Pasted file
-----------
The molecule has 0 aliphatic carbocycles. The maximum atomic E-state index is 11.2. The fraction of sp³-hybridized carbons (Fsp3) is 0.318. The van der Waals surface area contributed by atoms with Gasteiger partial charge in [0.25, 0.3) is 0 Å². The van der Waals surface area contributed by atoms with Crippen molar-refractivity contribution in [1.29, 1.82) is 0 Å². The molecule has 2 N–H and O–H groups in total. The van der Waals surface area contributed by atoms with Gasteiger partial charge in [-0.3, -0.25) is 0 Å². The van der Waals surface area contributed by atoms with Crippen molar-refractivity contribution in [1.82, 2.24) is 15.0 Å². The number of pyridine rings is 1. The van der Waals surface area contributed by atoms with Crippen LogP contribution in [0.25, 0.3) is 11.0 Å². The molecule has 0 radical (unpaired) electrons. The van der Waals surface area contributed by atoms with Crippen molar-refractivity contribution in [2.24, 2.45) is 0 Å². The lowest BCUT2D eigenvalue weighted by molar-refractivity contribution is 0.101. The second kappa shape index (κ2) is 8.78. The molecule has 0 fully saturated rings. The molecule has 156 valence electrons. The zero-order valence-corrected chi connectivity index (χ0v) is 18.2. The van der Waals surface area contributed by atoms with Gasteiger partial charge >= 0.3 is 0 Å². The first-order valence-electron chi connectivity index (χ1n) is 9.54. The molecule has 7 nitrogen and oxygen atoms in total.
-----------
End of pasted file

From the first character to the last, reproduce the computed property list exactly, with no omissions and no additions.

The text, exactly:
The molecule has 0 aliphatic carbocycles. The maximum atomic E-state index is 11.2. The fraction of sp³-hybridized carbons (Fsp3) is 0.318. The van der Waals surface area contributed by atoms with Gasteiger partial charge in [0.25, 0.3) is 0 Å². The van der Waals surface area contributed by atoms with Crippen molar-refractivity contribution in [1.29, 1.82) is 0 Å². The molecule has 2 N–H and O–H groups in total. The van der Waals surface area contributed by atoms with Gasteiger partial charge in [-0.3, -0.25) is 0 Å². The van der Waals surface area contributed by atoms with Crippen molar-refractivity contribution in [1.82, 2.24) is 15.0 Å². The number of pyridine rings is 1. The van der Waals surface area contributed by atoms with Crippen LogP contribution in [0.25, 0.3) is 11.0 Å². The molecule has 0 radical (unpaired) electrons. The van der Waals surface area contributed by atoms with Crippen molar-refractivity contribution in [2.24, 2.45) is 0 Å². The lowest BCUT2D eigenvalue weighted by molar-refractivity contribution is 0.101. The second kappa shape index (κ2) is 8.78. The molecule has 0 fully saturated rings. The molecule has 156 valence electrons. The zero-order valence-corrected chi connectivity index (χ0v) is 18.2. The van der Waals surface area contributed by atoms with Gasteiger partial charge >= 0.3 is 0 Å². The first-order valence-electron chi connectivity index (χ1n) is 9.54. The molecule has 7 nitrogen and oxygen atoms in total.